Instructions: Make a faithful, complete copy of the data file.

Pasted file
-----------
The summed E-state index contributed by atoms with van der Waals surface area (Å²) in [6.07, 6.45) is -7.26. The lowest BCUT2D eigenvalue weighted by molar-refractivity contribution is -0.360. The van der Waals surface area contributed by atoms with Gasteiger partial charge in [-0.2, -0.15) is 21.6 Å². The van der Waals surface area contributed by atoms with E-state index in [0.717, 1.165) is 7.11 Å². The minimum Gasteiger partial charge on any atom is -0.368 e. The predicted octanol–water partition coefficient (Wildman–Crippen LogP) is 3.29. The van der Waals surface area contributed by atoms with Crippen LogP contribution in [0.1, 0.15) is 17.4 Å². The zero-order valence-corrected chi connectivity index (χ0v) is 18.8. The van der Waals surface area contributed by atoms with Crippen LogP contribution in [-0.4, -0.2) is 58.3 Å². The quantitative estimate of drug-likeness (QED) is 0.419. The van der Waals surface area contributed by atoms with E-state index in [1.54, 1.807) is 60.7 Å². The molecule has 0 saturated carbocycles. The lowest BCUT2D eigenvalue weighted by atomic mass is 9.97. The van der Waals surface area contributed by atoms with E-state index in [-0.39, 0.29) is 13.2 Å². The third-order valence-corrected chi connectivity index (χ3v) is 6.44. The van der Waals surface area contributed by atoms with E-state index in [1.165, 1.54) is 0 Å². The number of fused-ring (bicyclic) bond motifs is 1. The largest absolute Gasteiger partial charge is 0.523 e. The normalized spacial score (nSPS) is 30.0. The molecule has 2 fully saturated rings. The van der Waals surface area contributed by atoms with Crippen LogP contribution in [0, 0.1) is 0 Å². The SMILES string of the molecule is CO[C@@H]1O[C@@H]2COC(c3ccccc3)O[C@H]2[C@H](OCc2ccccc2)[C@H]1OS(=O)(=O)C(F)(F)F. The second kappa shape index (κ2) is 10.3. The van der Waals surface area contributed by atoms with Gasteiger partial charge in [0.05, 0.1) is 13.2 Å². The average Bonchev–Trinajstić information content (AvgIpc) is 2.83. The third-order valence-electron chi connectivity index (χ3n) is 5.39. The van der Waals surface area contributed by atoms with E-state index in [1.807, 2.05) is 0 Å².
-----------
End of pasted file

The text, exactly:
The summed E-state index contributed by atoms with van der Waals surface area (Å²) in [6.07, 6.45) is -7.26. The lowest BCUT2D eigenvalue weighted by molar-refractivity contribution is -0.360. The van der Waals surface area contributed by atoms with Gasteiger partial charge in [-0.2, -0.15) is 21.6 Å². The van der Waals surface area contributed by atoms with E-state index in [0.717, 1.165) is 7.11 Å². The minimum Gasteiger partial charge on any atom is -0.368 e. The predicted octanol–water partition coefficient (Wildman–Crippen LogP) is 3.29. The van der Waals surface area contributed by atoms with Crippen LogP contribution in [0.1, 0.15) is 17.4 Å². The zero-order valence-corrected chi connectivity index (χ0v) is 18.8. The van der Waals surface area contributed by atoms with Crippen LogP contribution in [-0.4, -0.2) is 58.3 Å². The quantitative estimate of drug-likeness (QED) is 0.419. The van der Waals surface area contributed by atoms with E-state index in [1.54, 1.807) is 60.7 Å². The molecule has 0 saturated carbocycles. The lowest BCUT2D eigenvalue weighted by atomic mass is 9.97. The van der Waals surface area contributed by atoms with E-state index in [-0.39, 0.29) is 13.2 Å². The third-order valence-corrected chi connectivity index (χ3v) is 6.44. The van der Waals surface area contributed by atoms with E-state index in [1.165, 1.54) is 0 Å². The number of fused-ring (bicyclic) bond motifs is 1. The largest absolute Gasteiger partial charge is 0.523 e. The normalized spacial score (nSPS) is 30.0. The molecule has 2 fully saturated rings. The van der Waals surface area contributed by atoms with Crippen LogP contribution in [0, 0.1) is 0 Å². The SMILES string of the molecule is CO[C@@H]1O[C@@H]2COC(c3ccccc3)O[C@H]2[C@H](OCc2ccccc2)[C@H]1OS(=O)(=O)C(F)(F)F. The second kappa shape index (κ2) is 10.3. The van der Waals surface area contributed by atoms with Gasteiger partial charge in [0.05, 0.1) is 13.2 Å². The average Bonchev–Trinajstić information content (AvgIpc) is 2.83. The third-order valence-electron chi connectivity index (χ3n) is 5.39. The van der Waals surface area contributed by atoms with E-state index in [1.807, 2.05) is 0 Å².